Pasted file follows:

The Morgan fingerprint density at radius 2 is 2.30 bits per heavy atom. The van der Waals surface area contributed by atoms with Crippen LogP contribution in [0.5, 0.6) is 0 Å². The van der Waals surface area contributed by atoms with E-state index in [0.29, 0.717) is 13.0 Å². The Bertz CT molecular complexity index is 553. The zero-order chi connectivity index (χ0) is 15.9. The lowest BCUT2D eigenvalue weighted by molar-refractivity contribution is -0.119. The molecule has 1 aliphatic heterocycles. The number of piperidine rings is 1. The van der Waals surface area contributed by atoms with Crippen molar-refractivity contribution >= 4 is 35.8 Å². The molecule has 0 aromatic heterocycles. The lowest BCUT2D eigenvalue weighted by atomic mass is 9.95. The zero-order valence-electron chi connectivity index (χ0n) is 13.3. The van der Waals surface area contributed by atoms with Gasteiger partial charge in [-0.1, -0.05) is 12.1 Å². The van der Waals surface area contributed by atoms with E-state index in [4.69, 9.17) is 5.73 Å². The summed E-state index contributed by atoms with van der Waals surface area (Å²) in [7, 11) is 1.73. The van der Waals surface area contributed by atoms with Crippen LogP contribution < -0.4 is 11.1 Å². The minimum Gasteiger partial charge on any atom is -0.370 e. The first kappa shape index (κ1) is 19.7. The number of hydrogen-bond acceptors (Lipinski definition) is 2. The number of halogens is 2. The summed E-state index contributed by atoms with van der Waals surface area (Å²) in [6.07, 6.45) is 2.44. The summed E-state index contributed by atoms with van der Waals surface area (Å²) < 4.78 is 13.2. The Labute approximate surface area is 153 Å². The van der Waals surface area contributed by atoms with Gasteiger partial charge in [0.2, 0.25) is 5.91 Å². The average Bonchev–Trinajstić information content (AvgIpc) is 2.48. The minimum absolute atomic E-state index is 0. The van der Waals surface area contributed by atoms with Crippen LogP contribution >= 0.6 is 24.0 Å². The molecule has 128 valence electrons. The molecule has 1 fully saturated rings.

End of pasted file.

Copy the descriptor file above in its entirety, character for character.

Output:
The Morgan fingerprint density at radius 2 is 2.30 bits per heavy atom. The van der Waals surface area contributed by atoms with Crippen LogP contribution in [0.5, 0.6) is 0 Å². The van der Waals surface area contributed by atoms with E-state index in [0.29, 0.717) is 13.0 Å². The Bertz CT molecular complexity index is 553. The zero-order chi connectivity index (χ0) is 15.9. The lowest BCUT2D eigenvalue weighted by molar-refractivity contribution is -0.119. The molecule has 1 aliphatic heterocycles. The number of piperidine rings is 1. The van der Waals surface area contributed by atoms with Crippen molar-refractivity contribution >= 4 is 35.8 Å². The molecule has 0 aromatic heterocycles. The lowest BCUT2D eigenvalue weighted by atomic mass is 9.95. The zero-order valence-electron chi connectivity index (χ0n) is 13.3. The van der Waals surface area contributed by atoms with Gasteiger partial charge in [-0.1, -0.05) is 12.1 Å². The van der Waals surface area contributed by atoms with E-state index in [4.69, 9.17) is 5.73 Å². The summed E-state index contributed by atoms with van der Waals surface area (Å²) in [7, 11) is 1.73. The van der Waals surface area contributed by atoms with Crippen LogP contribution < -0.4 is 11.1 Å². The minimum Gasteiger partial charge on any atom is -0.370 e. The first kappa shape index (κ1) is 19.7. The number of hydrogen-bond acceptors (Lipinski definition) is 2. The number of halogens is 2. The summed E-state index contributed by atoms with van der Waals surface area (Å²) in [6.07, 6.45) is 2.44. The summed E-state index contributed by atoms with van der Waals surface area (Å²) < 4.78 is 13.2. The Labute approximate surface area is 153 Å². The van der Waals surface area contributed by atoms with Gasteiger partial charge in [0.2, 0.25) is 5.91 Å². The average Bonchev–Trinajstić information content (AvgIpc) is 2.48. The minimum absolute atomic E-state index is 0. The van der Waals surface area contributed by atoms with Crippen LogP contribution >= 0.6 is 24.0 Å². The molecule has 128 valence electrons. The molecule has 1 fully saturated rings.